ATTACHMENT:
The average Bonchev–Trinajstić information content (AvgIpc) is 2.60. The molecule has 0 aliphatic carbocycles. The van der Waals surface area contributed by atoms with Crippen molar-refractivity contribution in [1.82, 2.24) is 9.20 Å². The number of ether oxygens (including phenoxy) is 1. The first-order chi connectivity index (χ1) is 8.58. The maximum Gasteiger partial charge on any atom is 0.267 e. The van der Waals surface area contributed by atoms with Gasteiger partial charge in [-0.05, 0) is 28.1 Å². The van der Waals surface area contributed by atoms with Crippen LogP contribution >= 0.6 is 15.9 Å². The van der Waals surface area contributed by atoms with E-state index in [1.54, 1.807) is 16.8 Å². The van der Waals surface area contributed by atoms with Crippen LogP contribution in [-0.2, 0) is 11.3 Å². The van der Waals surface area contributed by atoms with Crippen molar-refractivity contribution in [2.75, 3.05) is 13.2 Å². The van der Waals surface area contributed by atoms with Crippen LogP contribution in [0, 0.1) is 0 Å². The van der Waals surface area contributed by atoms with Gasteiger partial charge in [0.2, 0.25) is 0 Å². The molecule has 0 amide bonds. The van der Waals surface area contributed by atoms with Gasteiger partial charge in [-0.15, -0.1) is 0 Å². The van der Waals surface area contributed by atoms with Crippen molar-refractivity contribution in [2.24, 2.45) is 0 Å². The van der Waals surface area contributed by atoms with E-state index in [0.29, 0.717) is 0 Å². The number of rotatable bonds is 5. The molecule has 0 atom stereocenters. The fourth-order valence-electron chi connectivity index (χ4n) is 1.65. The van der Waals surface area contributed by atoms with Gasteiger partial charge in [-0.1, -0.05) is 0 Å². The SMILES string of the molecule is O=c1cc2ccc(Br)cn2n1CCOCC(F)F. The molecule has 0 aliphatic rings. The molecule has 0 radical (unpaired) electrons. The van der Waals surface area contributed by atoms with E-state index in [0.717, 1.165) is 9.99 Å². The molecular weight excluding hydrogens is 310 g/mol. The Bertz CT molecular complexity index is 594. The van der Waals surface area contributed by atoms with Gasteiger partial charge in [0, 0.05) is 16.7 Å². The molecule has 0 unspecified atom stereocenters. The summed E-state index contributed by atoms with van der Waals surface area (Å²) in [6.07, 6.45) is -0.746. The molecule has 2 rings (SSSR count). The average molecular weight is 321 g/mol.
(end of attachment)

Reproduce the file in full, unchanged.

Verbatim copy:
The average Bonchev–Trinajstić information content (AvgIpc) is 2.60. The molecule has 0 aliphatic carbocycles. The van der Waals surface area contributed by atoms with Crippen molar-refractivity contribution in [1.82, 2.24) is 9.20 Å². The number of ether oxygens (including phenoxy) is 1. The first-order chi connectivity index (χ1) is 8.58. The maximum Gasteiger partial charge on any atom is 0.267 e. The van der Waals surface area contributed by atoms with Gasteiger partial charge in [-0.05, 0) is 28.1 Å². The van der Waals surface area contributed by atoms with Crippen LogP contribution >= 0.6 is 15.9 Å². The van der Waals surface area contributed by atoms with E-state index in [1.54, 1.807) is 16.8 Å². The van der Waals surface area contributed by atoms with Crippen LogP contribution in [-0.2, 0) is 11.3 Å². The van der Waals surface area contributed by atoms with Crippen molar-refractivity contribution in [2.75, 3.05) is 13.2 Å². The van der Waals surface area contributed by atoms with Crippen LogP contribution in [0, 0.1) is 0 Å². The van der Waals surface area contributed by atoms with Gasteiger partial charge in [0.2, 0.25) is 0 Å². The molecule has 0 amide bonds. The van der Waals surface area contributed by atoms with Gasteiger partial charge in [-0.15, -0.1) is 0 Å². The van der Waals surface area contributed by atoms with Crippen molar-refractivity contribution in [2.24, 2.45) is 0 Å². The van der Waals surface area contributed by atoms with E-state index in [0.29, 0.717) is 0 Å². The number of rotatable bonds is 5. The molecule has 0 atom stereocenters. The fourth-order valence-electron chi connectivity index (χ4n) is 1.65. The van der Waals surface area contributed by atoms with Gasteiger partial charge in [-0.1, -0.05) is 0 Å². The SMILES string of the molecule is O=c1cc2ccc(Br)cn2n1CCOCC(F)F. The molecule has 0 aliphatic rings. The molecule has 0 radical (unpaired) electrons. The van der Waals surface area contributed by atoms with E-state index in [0.717, 1.165) is 9.99 Å². The molecular weight excluding hydrogens is 310 g/mol. The Bertz CT molecular complexity index is 594. The van der Waals surface area contributed by atoms with Gasteiger partial charge in [0, 0.05) is 16.7 Å². The molecule has 0 unspecified atom stereocenters. The summed E-state index contributed by atoms with van der Waals surface area (Å²) in [6.07, 6.45) is -0.746. The molecule has 2 rings (SSSR count). The average molecular weight is 321 g/mol.